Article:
There’s no doubt the Covid-19 pandemic has changed the business landscape. Some will be hoping to get back to normal once restrictions are eased, while others will embrace some of the changes. One such example is remote working. The amount of people spending some or all of their time working from home has been increasing over the years, but Covid-19 saw those numbers skyrocket. However, many businesses and employees have found this to be a positive change.
Almost everything about business has changed, so how do you approach leadership in this new landscape? There are certainly challenges, but with every challenge comes an opportunity.
Flexibility is the Key
The first and most obvious thing all leaders have found is the increased need for flexibility. With staff working remotely, it’s opened the door for more flexible working hours and this has been adjustment for many. However, there’s plenty of research out there to suggest that flexible working hours and remote working can actually increase staff productivity. So, it’s definitely not a bad thing. Leaders need to be mindful though, that all staff are treated equally, and work output is carefully monitored.
Flexibility also comes in the way you need to approach other core parts of your business. We’ll touch on some of the creativity required later, but being agile and adaptable to new ways of doing things is now more important than ever.
Trust Your Team
With remote working, trust is a key component. For all the micro-managers out there, it must be a big change being unable to look over your staff members’ shoulders. Ultimately, this is a good thing for staff, and those leaders who like to monitor every second of a person’s day will simply have to adjust to a new way of thinking.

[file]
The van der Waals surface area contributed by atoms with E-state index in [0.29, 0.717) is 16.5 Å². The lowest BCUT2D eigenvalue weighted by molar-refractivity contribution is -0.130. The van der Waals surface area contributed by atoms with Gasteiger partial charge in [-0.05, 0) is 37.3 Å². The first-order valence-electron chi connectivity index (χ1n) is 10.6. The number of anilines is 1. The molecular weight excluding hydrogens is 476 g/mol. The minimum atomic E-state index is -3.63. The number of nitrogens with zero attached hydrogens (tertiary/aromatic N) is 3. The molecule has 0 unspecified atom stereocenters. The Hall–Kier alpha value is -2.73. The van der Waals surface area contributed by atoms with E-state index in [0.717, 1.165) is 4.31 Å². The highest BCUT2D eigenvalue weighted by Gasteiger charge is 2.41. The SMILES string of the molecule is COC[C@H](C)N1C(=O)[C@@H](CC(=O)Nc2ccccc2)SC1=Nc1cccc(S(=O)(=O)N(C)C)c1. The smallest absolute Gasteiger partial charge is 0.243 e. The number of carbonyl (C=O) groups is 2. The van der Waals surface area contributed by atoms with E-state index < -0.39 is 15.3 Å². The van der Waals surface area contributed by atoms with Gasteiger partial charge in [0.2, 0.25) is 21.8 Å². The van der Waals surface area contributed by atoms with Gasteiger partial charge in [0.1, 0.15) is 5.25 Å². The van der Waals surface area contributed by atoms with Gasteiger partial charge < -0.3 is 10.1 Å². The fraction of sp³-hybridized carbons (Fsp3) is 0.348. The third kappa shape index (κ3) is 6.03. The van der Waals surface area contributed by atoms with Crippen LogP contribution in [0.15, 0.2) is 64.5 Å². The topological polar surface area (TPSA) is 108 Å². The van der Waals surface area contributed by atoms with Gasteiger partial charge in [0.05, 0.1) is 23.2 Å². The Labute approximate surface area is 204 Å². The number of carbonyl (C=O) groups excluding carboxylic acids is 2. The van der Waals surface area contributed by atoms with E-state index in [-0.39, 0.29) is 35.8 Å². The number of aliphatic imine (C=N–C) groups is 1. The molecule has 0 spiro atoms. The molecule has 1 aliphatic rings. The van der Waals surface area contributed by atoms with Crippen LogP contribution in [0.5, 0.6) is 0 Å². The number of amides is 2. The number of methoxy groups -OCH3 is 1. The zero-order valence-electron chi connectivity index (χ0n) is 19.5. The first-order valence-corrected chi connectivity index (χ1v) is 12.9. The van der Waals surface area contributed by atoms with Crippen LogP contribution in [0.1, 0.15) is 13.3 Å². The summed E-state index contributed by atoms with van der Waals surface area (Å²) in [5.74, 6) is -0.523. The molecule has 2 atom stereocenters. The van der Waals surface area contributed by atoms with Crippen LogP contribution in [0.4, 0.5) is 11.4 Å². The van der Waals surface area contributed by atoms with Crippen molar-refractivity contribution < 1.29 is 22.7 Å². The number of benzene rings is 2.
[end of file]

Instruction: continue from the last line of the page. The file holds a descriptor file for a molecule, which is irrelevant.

You’ve hired and built your team based on their skills, personality, and how they fit with your culture. Now is the time to trust them to deliver without watching them like a hawk. There are still plenty of tools available to make sure staff are doing what they’re supposed to, but you need to show a little faith in them getting the job done.
Another challenge faced by leaders in a remote working business is bringing new staff in. While existing staff have had the luxury of working closely, forming bonds and understanding how each other work, your new remote staff miss out on that.
However, with a bit of creativity and effort, you can ensure new staff can feel part of the team and get a sense of your culture even if they’re working remotely. Consider doing a morning check-in on Zoom as a team, or even holding some virtual Friday afternoon drinks. You can even embrace technology such as Slack and Yammer, which are great for operational matters but can also create a lighter, more social avenue for staff to connect and share.
Utilise the Resources You Have
If you’re a business that’s experienced minor disruptions due to Covid-19, you’re one of the lucky ones. Spare a thought for those who have had their entire product and service offerings made unfeasible. For example, accommodation services and the hospitality industry.
However, even in those industries we’ve seen people using the resources they have to keep achieving success. Restaurants moved to a takeaway or delivery model. An entertainment venue could be converted to a paid storage facility. We’ve even seen gin distilleries converting to hand sanitiser production. While that may have been more for charity than profit, it shows that with a little creativity, you may have more options than you think.
Look for Gaps in the Market
Lastly, and it flows on from using your resources creatively, why not use this opportunity to look for gaps in the market? It’s not just business that’s changed. Everyone’s way of life has been impacted. This could mean we see unprecedented shifts in consumer wants and behaviours. Keep a close eye on your industry, and think carefully about how you can service a changing marketplace post-Covid-19.